A tremor is a type of shaking movement. A tremor is most often noticed in your hands and arms, but it may affect any body part (even your head or voice).
There are three main types of tremors:
- Resting (or static) tremors: These tremors are present when your muscles are resting. The tremor may go away or become less noticeable when you move muscles that are involved.
- Intention (or kinetic): These tremors occur at the end of a purposeful (intended) movement, such as writing, pressing a button, or reaching for an object. The tremor will often disappear while the affected body part is at rest.
- Postural or action tremors occur when you are holding your arm or leg in one position for a period of time against gravity. This may happen when you are writing, holding a cup, holding your arms out, or when you stand up straight.
See also: Essential tremor
Tremor - hand; Hand tremor; Tremor - arms; Kinetic tremor; Intention tremor; Postural tremor
Tremors can happen at any age but tend to be more common in older people. Everyone has some tremor when they move their hands. Stress, fatigue, anger, fear, caffeine, and cigarettes may temporarily make this type of tremor worse.
However, a tremor that does not go away over time may be a sign of an underlying medical problem and should be evaluated. You may learn that your tremor is perfectly normal, but eliminating medical reasons for the shaking is important.
Essential tremor is the most common tremor. It is rarely seen when the hands are not being used. It becomes most apparent when you are trying to do something, such as reaching for an object or writing. It is not caused by an underlying disease. This type of tremor may also run in families.
Tremor may be caused by:
- A variety of drugs and prescription medicines
- Brain, nerve, or movement disorders, including dystonia and certain inherited peripheral neuropathies (such as Charcot-Marie-Tooth disease)
- Brain tumor
- Excessive alcohol consumption, alcoholism, or alcohol withdrawal
- Low blood sugar
- Multiple sclerosis -- can cause an intention tremor
- Muscle tiredness or weakness
- Normal aging
- Overactive thyroid -- can cause a postural tremor
- Parkinson's disease -- a classic cause of a resting tremor that is often accompanied by slowness of movement, muscle rigidity, and an abnormal gait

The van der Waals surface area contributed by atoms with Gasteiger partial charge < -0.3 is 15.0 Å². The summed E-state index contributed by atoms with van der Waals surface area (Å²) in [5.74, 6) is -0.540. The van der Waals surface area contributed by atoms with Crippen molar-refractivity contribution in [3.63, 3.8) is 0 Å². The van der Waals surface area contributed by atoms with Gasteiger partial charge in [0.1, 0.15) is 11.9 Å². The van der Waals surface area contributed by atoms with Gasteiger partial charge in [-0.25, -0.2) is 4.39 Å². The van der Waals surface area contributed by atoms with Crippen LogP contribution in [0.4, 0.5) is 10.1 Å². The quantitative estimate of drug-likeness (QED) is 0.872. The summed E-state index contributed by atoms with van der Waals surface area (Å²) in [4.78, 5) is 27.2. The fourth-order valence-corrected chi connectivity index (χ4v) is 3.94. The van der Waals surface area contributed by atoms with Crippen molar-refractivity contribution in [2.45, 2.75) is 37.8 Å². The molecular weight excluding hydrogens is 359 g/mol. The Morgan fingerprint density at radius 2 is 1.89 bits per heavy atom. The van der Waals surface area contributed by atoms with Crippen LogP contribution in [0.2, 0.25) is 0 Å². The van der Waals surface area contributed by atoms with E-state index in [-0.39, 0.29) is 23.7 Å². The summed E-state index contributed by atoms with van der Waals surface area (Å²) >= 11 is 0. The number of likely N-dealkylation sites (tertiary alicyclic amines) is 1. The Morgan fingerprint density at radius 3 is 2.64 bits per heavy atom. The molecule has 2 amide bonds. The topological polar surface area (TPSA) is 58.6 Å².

- Stress, anxiety, or fatigue can cause a postural tremor
- Too much coffee or other caffeinated drink
For tremors caused by stress, try relaxation techniques like meditation, deep relaxation, or breathing exercises. For tremors of any cause, avoid caffeine and get enough sleep.
For tremors caused by a medication, talk to your doctor about stopping the drug, reducing the dosage, or switching medications. Do NOT change or stop medications on your own.
For tremors caused by alcohol abuse, seek treatment and support to help you avoid alcohol.
Severe tremors may interfere with your ability to perform daily activities. You may need assistance with these activities. Take precautions to avoid injury during activities such as walking or eating.
Assistive devices may help with everyday activities, including:
- Buying clothes with Velcro fasteners, using button hooks
- Cooking or eating with utensils that have a larger handle
- Using straws to drink
- Wearing slip-on shoes and using shoehorns
When to Contact a Medical Professional
Call your doctor if:
- Your tremor is worse at rest and gets better with movement, like when you reach for something.
- Your tremor is prolonged, severe, or interferes with your life.
- Your tremor occurs with other symptoms, such as headache, weakness, abnormal tongue motion, muscle tightening or contractions, or other movements that you cannot easily control.
What to Expect at Your Office Visit
Your doctor will perform a physical examination, including a detailed brain and nervous system (neurologic) examination. The following medical history questions may help your doctor evaluate the cause of your tremors:
- Is your tremor regular or irregular?
- Does it occur with activity, at rest, or when you have been holding your hand (or other body part) in a particular position for a long time?
- Are the movements small (fine) or large (coarse)?
- Is the movement fast or slow?
- Are both hands affected? To the same degree on both sides?
- Are other body parts affected, including your voice or head?
- Does the tremor impair your ability to use your hands or other body parts?
- Does emotional stress or excitement make it worse?
- Does drinking an alcoholic beverage make the tremor better or worse?
- Do you have any other symptoms?
The following tests may be performed:
Once a cause of the tremor has been determined, the appropriate treatment for the disease will be prescribed.
You may not need treatment unless the tremor interferes with your daily activities or causes embarrassment.
Treatment depends on the cause. Tremor caused by a medical condition, such as hyperthyroidism, will likely get better when the condition is treated.
If the tremor is caused by a certain medicine, stopping the drug will usually help it go away. Never stop taking any medicine without first talking to your doctor. See: Drug-induced tremor
Medicines may help relieve symptoms. How well medicines work depends on the patient and the cause of the tremor.
Fahn S. Hypokinesia and hyperkinesia. In: Goetz CG. Textbook of Clinical Neurology. 3rd ed. St. Louis, Mo: WB Saunders; 2007:chap 34.
Deuschl G, Raethjen J, Hellriegel H, Elble R. Treatment of patients with essential tremor. Lancet Neurol. 2011 Feb;10(2):148-61.
Kevin Sheth, MD, Department of Neurology, University of Maryland School of Medicine, Baltimore, MD. Review provided by VeriMed Healthcare Network. Also reviewed David Zieve, MD, MHA, Medical Director, A.D.A.M., Inc.
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